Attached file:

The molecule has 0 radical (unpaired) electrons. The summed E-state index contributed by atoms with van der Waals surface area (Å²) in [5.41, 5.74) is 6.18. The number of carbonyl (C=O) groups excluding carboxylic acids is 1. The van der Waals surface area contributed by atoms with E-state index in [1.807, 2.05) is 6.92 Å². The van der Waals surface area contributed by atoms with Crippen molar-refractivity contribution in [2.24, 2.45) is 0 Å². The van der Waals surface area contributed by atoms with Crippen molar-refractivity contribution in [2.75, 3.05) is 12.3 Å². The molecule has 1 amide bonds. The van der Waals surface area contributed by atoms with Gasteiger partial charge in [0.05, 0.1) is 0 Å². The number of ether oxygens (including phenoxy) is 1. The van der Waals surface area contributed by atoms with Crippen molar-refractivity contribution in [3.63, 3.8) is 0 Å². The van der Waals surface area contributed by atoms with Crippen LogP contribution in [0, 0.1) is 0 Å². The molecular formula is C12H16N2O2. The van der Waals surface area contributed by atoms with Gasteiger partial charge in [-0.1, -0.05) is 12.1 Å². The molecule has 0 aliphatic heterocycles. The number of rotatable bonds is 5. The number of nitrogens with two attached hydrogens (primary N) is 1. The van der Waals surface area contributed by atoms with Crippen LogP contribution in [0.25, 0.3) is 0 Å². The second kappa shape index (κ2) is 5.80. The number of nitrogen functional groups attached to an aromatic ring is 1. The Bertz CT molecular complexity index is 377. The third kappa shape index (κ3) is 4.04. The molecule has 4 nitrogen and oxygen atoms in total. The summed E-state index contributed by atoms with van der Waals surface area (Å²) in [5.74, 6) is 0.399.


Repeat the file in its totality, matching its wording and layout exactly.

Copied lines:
The molecule has 0 radical (unpaired) electrons. The summed E-state index contributed by atoms with van der Waals surface area (Å²) in [5.41, 5.74) is 6.18. The number of carbonyl (C=O) groups excluding carboxylic acids is 1. The van der Waals surface area contributed by atoms with E-state index in [1.807, 2.05) is 6.92 Å². The van der Waals surface area contributed by atoms with Crippen molar-refractivity contribution in [2.24, 2.45) is 0 Å². The van der Waals surface area contributed by atoms with Crippen molar-refractivity contribution in [2.75, 3.05) is 12.3 Å². The molecule has 1 amide bonds. The van der Waals surface area contributed by atoms with Gasteiger partial charge in [0.05, 0.1) is 0 Å². The number of ether oxygens (including phenoxy) is 1. The van der Waals surface area contributed by atoms with Crippen molar-refractivity contribution in [3.63, 3.8) is 0 Å². The van der Waals surface area contributed by atoms with Crippen LogP contribution in [0, 0.1) is 0 Å². The molecular formula is C12H16N2O2. The van der Waals surface area contributed by atoms with Gasteiger partial charge in [-0.1, -0.05) is 12.1 Å². The molecule has 0 aliphatic heterocycles. The number of rotatable bonds is 5. The number of nitrogens with two attached hydrogens (primary N) is 1. The van der Waals surface area contributed by atoms with Crippen LogP contribution in [0.25, 0.3) is 0 Å². The second kappa shape index (κ2) is 5.80. The number of nitrogen functional groups attached to an aromatic ring is 1. The Bertz CT molecular complexity index is 377. The third kappa shape index (κ3) is 4.04. The molecule has 4 nitrogen and oxygen atoms in total. The summed E-state index contributed by atoms with van der Waals surface area (Å²) in [5.74, 6) is 0.399.